To me, writing is a joy in itself; all the more when a writer gets to read things like this about your work. Thank you "Shoz" and Crystal, you made my day.
Sunday, August 1, 2010
Like my first book, The Unfinished Gift, it's a Christmas novel. But this one is set in 1980. It's tentatively titled, The Book Nook, about a nearly enchanted little bookstore owned and run by Art and Leanne Bell. The day after Thanksgiving, Art collapses at the store and is found by a homeless man he's been helping. It's the busiest shopping time of the year, but Leanne needs to stay by Art's side, as he clings to life in the hospital. Her son, Rick, a successful CPA in Charlotte, reluctantly agrees to come home to help out with the store. Over the next few weeks, Rick meets a young woman there he can't stop thinking about. And he gets re-introduced to the mother he's ignored for almost a decade, and the step-father he's rejected completely, as he listens to a host of charming and eccentric characters, whose lives have been forever changed at...The Book Nook.
As with my first three books (the 3rd isn't out yet), Cindi and I both cried numerous times in the last 50 pages. Which is rather odd, if you think about it. You'd think since I made it up in my imagination, I'd be able to know that as I read it back. But I get sucked right in, every time.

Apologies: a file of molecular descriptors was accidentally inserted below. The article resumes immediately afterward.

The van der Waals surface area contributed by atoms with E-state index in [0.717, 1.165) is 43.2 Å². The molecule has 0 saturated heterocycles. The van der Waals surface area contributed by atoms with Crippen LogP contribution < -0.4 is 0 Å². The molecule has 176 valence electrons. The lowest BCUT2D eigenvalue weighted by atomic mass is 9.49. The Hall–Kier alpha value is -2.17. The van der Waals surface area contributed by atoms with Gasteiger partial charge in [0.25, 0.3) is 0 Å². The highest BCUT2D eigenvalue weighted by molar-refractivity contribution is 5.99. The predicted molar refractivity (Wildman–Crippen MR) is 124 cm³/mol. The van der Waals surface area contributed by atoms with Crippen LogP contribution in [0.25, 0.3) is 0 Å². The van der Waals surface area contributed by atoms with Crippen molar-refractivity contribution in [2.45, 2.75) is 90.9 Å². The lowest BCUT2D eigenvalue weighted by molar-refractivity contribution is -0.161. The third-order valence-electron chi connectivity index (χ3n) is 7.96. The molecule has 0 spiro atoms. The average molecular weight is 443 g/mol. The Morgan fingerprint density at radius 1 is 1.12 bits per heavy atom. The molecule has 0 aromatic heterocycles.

I am such a sap.
Monday, July 19, 2010
Here's the complete list (for those interested in some great titles for summer reads). My book, The Unfinished Gift, is listed in the first category, Debut Author, and Short Historical (11 categories down). Congratulations to all the Finalists. The winners will be announced in mid-September at ACFW's annual conference, this year in Indianapolis. Cindi and I are both getting to go.
Honoring excellence in Christian fiction of all genres, American Christian Fiction Writers notes these finalists for their Carol Awards (formerly the Book of the Year Awards).
Talking to the Dead - Bonnie Grove (David C. Cook Publishing, Nicci Hubert - Editor)
The Kidnapping of Kenzie Thorn - Liz Johnson (Steeple Hill, Elizabeth Mazer - Editor)
Eternity Falls - Kirk Outerbridge (Marcher Lord Press, Jeff Gerke - Editor)
Michal - Jill Eileen Smith (Revell, Lonnie Hull DuPont - Editor)
The Unfinished Gift - Dan Walsh (Revell, Andrea Doering - Editor)
Contemporary Novella - 6 Finalists due to a tie
One Child - Barbara Cameron (Thomas Nelson, Natalie Hanemann - Editor)
When Winter Comes - Barbara Cameron (Thomas Nelson, Natalie Hanemann - Editor)
A Mule Hollow Match - Debra Clopton (Steeple Hill, Krista Stroever - Editor)
The Great Christmas Bowl - Susan May Warren (Tyndale House, Karen Watson - Editor)